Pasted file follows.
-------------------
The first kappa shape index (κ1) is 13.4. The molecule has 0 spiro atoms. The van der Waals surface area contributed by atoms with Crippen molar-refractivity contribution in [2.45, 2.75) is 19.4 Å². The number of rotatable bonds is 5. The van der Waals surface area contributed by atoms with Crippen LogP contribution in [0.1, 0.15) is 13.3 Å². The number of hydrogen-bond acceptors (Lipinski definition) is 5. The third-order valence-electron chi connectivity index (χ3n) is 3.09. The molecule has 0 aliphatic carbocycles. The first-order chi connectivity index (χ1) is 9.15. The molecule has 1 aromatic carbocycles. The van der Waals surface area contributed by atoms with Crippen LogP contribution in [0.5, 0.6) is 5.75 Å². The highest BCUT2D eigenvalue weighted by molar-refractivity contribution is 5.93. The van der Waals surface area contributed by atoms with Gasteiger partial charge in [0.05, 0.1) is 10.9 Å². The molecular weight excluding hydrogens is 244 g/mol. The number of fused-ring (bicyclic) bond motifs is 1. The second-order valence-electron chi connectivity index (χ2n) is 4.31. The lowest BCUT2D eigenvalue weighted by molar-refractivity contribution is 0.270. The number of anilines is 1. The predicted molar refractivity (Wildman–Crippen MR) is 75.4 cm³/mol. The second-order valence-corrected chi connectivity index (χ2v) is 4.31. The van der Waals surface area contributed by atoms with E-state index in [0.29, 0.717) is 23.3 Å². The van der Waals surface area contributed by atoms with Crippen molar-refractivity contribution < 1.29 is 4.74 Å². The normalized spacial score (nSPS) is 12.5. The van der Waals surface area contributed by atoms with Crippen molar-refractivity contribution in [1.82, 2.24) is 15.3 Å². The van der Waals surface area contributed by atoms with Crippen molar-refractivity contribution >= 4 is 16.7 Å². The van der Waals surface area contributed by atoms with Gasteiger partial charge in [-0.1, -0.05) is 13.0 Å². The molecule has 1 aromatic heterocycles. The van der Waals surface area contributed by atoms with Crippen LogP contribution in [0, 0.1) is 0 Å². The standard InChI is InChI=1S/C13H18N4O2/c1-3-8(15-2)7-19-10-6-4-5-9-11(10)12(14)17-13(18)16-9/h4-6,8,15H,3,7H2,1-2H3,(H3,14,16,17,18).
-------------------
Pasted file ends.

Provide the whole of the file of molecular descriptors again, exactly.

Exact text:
The first kappa shape index (κ1) is 13.4. The molecule has 0 spiro atoms. The van der Waals surface area contributed by atoms with Crippen molar-refractivity contribution in [2.45, 2.75) is 19.4 Å². The number of rotatable bonds is 5. The van der Waals surface area contributed by atoms with Crippen LogP contribution in [0.1, 0.15) is 13.3 Å². The number of hydrogen-bond acceptors (Lipinski definition) is 5. The third-order valence-electron chi connectivity index (χ3n) is 3.09. The molecule has 0 aliphatic carbocycles. The first-order chi connectivity index (χ1) is 9.15. The molecule has 1 aromatic carbocycles. The van der Waals surface area contributed by atoms with Crippen LogP contribution in [0.5, 0.6) is 5.75 Å². The highest BCUT2D eigenvalue weighted by molar-refractivity contribution is 5.93. The van der Waals surface area contributed by atoms with Gasteiger partial charge in [0.05, 0.1) is 10.9 Å². The molecular weight excluding hydrogens is 244 g/mol. The number of fused-ring (bicyclic) bond motifs is 1. The second-order valence-electron chi connectivity index (χ2n) is 4.31. The lowest BCUT2D eigenvalue weighted by molar-refractivity contribution is 0.270. The number of anilines is 1. The predicted molar refractivity (Wildman–Crippen MR) is 75.4 cm³/mol. The second-order valence-corrected chi connectivity index (χ2v) is 4.31. The van der Waals surface area contributed by atoms with E-state index in [0.29, 0.717) is 23.3 Å². The van der Waals surface area contributed by atoms with Crippen molar-refractivity contribution < 1.29 is 4.74 Å². The normalized spacial score (nSPS) is 12.5. The van der Waals surface area contributed by atoms with Crippen molar-refractivity contribution in [1.82, 2.24) is 15.3 Å². The van der Waals surface area contributed by atoms with Crippen molar-refractivity contribution >= 4 is 16.7 Å². The van der Waals surface area contributed by atoms with Gasteiger partial charge in [-0.1, -0.05) is 13.0 Å². The molecule has 1 aromatic heterocycles. The van der Waals surface area contributed by atoms with Crippen LogP contribution in [0, 0.1) is 0 Å². The standard InChI is InChI=1S/C13H18N4O2/c1-3-8(15-2)7-19-10-6-4-5-9-11(10)12(14)17-13(18)16-9/h4-6,8,15H,3,7H2,1-2H3,(H3,14,16,17,18).